Internet addiction: Associated with lower health-related quality of life among college students in Taiwan, and in what aspects? (2018)

Chern, Kae-Chyang, and Jiun-Hau Huang.

Computers in Human Behavior 84 (2018): 460-466.


• Internet addiction was negatively related to every aspect of health-related quality of life in college students.

• Various Internet addiction manifestations were differentially related to different domains of quality of life.

• Internet addiction should be tackled together with depression for synergistic harmful effects.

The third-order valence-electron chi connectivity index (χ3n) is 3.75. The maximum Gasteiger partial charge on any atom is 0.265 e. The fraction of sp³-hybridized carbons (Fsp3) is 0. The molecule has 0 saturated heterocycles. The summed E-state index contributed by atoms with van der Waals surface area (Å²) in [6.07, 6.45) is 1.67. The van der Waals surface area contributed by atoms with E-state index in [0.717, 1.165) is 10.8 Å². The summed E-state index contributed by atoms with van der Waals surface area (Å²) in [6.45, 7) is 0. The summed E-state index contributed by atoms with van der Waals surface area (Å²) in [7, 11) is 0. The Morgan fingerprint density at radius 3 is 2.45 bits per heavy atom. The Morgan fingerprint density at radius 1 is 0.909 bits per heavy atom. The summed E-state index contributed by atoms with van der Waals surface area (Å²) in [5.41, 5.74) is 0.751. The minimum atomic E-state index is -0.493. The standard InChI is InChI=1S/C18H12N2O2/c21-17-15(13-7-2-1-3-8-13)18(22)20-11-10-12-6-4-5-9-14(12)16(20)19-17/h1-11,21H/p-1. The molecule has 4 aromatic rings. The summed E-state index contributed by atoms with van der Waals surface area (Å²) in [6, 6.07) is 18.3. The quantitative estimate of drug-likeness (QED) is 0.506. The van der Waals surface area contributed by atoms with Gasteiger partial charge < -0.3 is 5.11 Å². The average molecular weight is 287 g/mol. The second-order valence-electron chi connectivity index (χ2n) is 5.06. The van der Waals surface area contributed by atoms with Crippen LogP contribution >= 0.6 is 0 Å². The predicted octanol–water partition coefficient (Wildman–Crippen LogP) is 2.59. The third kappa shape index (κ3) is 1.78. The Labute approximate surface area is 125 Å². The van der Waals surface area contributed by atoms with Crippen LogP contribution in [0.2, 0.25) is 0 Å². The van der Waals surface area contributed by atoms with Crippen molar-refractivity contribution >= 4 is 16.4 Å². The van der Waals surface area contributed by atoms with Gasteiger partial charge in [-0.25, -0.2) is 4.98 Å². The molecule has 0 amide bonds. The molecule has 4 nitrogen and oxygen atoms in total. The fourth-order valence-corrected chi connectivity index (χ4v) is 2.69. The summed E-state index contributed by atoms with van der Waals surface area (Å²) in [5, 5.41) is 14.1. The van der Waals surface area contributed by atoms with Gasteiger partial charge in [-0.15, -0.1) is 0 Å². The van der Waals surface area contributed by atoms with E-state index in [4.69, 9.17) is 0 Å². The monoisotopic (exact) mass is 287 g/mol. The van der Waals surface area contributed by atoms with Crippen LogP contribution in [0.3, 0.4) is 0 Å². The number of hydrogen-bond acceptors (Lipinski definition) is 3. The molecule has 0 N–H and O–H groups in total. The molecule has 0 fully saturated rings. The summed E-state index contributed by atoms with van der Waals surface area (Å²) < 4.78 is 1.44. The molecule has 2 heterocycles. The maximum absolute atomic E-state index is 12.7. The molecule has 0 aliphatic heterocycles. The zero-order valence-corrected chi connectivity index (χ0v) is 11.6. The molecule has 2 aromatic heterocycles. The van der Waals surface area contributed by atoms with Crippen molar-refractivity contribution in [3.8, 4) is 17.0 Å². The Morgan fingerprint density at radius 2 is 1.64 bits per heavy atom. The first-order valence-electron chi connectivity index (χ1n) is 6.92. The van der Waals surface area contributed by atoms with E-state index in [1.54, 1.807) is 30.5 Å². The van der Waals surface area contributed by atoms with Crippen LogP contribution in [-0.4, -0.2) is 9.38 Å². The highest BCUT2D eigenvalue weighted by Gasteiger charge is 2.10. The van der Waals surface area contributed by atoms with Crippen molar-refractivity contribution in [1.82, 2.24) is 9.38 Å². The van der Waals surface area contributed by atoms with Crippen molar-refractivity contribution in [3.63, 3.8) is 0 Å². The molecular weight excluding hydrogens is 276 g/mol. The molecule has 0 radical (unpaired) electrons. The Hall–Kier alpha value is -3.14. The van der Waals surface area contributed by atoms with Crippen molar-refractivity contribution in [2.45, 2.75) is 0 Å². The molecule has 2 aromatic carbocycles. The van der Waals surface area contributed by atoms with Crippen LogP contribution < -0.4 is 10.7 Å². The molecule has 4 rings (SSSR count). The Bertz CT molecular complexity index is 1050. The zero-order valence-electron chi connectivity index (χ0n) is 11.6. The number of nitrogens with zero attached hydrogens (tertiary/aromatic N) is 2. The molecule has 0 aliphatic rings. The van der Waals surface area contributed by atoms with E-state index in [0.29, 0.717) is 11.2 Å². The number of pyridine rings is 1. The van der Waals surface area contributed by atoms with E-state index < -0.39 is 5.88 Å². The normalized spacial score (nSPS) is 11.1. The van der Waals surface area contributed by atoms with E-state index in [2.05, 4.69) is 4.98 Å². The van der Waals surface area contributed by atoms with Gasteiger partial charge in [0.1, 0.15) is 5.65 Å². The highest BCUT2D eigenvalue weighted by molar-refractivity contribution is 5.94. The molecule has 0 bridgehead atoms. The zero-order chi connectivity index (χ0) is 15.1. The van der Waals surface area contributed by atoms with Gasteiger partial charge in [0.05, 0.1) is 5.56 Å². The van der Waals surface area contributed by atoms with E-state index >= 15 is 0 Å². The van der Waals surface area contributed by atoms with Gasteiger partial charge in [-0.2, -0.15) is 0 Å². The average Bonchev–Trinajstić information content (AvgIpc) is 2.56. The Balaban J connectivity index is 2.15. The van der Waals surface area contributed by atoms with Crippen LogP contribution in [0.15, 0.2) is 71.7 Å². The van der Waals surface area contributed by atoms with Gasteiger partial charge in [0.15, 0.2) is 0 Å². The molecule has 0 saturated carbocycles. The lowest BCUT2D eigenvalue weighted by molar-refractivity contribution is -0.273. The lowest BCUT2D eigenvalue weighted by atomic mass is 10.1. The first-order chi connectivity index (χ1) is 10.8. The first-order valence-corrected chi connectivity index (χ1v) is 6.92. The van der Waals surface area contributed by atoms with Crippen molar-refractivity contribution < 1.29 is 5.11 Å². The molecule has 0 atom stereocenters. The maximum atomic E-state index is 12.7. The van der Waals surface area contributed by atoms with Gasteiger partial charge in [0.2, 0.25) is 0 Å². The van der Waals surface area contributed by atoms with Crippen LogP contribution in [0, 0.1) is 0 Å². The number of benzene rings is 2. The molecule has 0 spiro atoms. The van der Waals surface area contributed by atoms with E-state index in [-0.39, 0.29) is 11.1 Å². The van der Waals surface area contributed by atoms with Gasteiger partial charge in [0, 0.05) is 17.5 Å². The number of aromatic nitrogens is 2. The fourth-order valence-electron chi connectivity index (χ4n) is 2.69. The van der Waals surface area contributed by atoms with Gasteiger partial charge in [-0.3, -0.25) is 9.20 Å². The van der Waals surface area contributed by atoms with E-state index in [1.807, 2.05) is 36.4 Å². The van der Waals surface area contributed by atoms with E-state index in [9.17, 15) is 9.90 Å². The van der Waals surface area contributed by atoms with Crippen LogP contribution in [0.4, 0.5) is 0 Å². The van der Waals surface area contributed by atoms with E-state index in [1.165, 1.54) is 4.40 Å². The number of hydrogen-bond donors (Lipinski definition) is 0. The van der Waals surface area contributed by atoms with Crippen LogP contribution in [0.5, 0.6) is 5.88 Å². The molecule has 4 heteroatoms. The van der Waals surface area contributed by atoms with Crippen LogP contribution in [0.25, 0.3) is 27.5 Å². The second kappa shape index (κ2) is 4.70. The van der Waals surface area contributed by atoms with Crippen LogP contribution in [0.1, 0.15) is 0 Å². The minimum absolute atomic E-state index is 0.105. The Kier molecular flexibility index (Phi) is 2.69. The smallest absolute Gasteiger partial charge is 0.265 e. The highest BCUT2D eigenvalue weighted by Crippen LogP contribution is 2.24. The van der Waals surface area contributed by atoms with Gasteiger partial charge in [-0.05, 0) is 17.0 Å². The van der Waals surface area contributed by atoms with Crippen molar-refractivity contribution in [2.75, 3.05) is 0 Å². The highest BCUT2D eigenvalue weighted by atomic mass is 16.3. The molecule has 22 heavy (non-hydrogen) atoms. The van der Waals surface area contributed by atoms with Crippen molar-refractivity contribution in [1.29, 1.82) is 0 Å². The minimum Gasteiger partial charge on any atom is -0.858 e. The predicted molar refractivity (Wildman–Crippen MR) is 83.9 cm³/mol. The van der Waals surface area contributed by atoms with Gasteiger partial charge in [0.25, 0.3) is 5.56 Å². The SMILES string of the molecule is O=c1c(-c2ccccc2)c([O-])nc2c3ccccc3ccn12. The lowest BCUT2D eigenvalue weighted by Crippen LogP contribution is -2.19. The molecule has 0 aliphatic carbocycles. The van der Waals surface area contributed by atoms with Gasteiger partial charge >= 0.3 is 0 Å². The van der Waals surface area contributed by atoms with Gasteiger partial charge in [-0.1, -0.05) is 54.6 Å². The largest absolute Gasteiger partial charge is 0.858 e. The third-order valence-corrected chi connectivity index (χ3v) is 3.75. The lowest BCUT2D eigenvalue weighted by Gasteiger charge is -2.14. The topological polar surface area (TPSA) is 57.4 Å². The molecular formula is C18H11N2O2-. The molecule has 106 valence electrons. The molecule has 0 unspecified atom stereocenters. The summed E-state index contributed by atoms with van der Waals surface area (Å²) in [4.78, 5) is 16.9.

Internet use has been integrated into college students’ daily lives for learning and social purposes. However, little is known about whether those with Internet addiction (IA) had lower health-related quality of life (HRQOL) in physical, psychological, social, and environment domains. Survey data from 1452 college students in Taiwan were collected using proportional stratified sampling (response rate = 84.2%). IA, including 5 IA manifestations, and HRQOL were assessed by Chen Internet Addiction Scale and World Health Organization Quality of Life (WHOQOL-BREF) Taiwan version, respectively. College students with IA reported significantly lower HRQOL in all 4 domains (B = −0.130, −0.147, −0.103, and −0.085, respectively). Furthermore, 3 IA manifestations, namely compulsivity (B = −0.096), interpersonal and health problems (B = −0.100), and time management problems (B = −0.083), were significantly associated with lower physical HRQOL; compulsivity was also associated with decreased psychological (B = −0.166) and environment (B = −0.088) HRQOL; lastly, interpersonal and health problems owing to Internet use was associated with lower social HRQOL (B = −0.163). These findings warrant further research into the mechanisms through which IA relates to HRQOL in youths. Multi-faceted tailored interventions are needed to target early IA manifestations, thereby preventing IA and associated health consequences.